An American took the Andretti family to victory lane in the 100th running of the Indianapolis 500.
It just wasn't the driver anyone expected. It was Nevada City native Alexander Rossi.
Rossi was the surprising winner of "The Greatest Spectacle in Racing" when he stretched his fuel to the finish Sunday to pull off an upset victory. He ran out of gas after taking the checkered flag.
"I have no idea how we pulled that off," Rossi said. "It's an amazing result for Andretti Autosport."
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Rossi is an IndyCar rookie from California racing back in the United States after failing to put together a steady ride in Formula One. He is the ninth rookie to win the 500 and the first since Helio Castroneves in 2001.
He graduated at age 16 from Forest Lake Christian High School in Auburn so he could pursue a racing career in Europe.
"I'll cherish the fact that at one point we were 33rd," Rossi said. "We rolled the dice and came through and made it happen. This is unbelievable. I have no doubt it's going to change my life."
Although he's a relief driver for Manor Racing in F1, Rossi came back to America this year to drive for Bryan Herta in a partnership with Andretti Autosport. Herta was the winning car owner in 2011 with Dan Wheldon.
This Herta effort this year relied heavily on its alliance with Andretti, and the family was hoping Marco Andretti would give them their first Indy 500 title since patriarch Mario Andretti won in 1969.
Instead, Marco Andretti never contended on a day his four teammates were clearly among the best in the field. Ryan Hunter-Reay and Townsend Bell combined to lead 64 of the first 119 laps, but the Americans were knocked from contention when Bell clipped Helio Castroneves as he left pit road. The contact caused Bell to crash into Hunter-Reay.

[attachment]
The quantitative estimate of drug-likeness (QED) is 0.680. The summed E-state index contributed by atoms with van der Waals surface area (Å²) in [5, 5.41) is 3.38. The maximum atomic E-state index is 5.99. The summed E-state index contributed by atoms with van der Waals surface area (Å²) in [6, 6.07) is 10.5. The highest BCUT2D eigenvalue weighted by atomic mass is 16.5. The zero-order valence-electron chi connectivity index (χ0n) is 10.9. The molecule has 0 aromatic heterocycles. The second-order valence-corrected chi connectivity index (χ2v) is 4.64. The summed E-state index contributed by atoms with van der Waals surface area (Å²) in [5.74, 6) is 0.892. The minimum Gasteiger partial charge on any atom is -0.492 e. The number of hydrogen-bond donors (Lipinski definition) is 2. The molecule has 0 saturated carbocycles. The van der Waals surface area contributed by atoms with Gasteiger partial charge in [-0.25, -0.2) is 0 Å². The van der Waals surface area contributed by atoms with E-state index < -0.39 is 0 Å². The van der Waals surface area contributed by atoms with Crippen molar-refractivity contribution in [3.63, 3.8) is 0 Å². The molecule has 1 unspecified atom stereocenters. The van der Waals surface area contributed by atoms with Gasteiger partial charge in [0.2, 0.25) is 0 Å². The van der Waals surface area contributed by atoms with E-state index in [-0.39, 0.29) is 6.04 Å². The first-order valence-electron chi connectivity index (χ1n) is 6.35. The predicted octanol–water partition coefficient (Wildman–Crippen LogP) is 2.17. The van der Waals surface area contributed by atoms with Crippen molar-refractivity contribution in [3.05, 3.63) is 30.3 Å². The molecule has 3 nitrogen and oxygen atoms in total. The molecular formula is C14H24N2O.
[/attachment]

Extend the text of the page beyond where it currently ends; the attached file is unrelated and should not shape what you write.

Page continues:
Still, Rossi wasn't exactly a factor in this race.
As the laps wound down, it clearly became a fuel mileage race and American Josef Newgarden and Andretti driver Carlos Munoz both swapped the lead repeatedly. But both had to stop for gas, and Rossi moved into the lead. It was all his from there as he easily coasted to the finish line.
The win allowed team owner Michael Andretti to celebrate in the 100th running of a race that has tormented his family. Andretti earlier this month was voted by the 27 living winners as the best driver never to win the race, but he has now won the 500 four times as a car owner.
"To get a 1-2 finish in the 100th running of the Indy 500 is pretty good," Andretti said. "I'm just so happy for everyone on the team. We are just so happy."
Munoz finished second to give Andretti a 1-2 finish and Honda its first win of the year. The Colombian appeared devastated after the race.
"For half a lap short of fuel ... ," he said. "I will win the 500 one day."
Newgarden finished third and was followed by Tony Kanaan, Charlie Kimball and JR Hildebrand as Chevrolet drivers took spots three through six.
James Hinchcliffe, the polesitter who missed this race last year after a near-fatal accident in a practice session, faded to seventh despite being one of the best cars in the field.
In front of the first sellout in Indy 500 history, Rossi stunned the more than 350,000 fans in attendance. He'd been in Monaco this time last year, unsure of what his future held.
"I had no idea I'd be in IndyCar, I had no idea I'd be in the Indy 500," Rossi said.
He credited strategy and calls made by Herta for putting him in position to cycle into the lead. Rossi becomes the 70th winner in race history and will become the 103rd face on the famed Borg-Warner Trophy.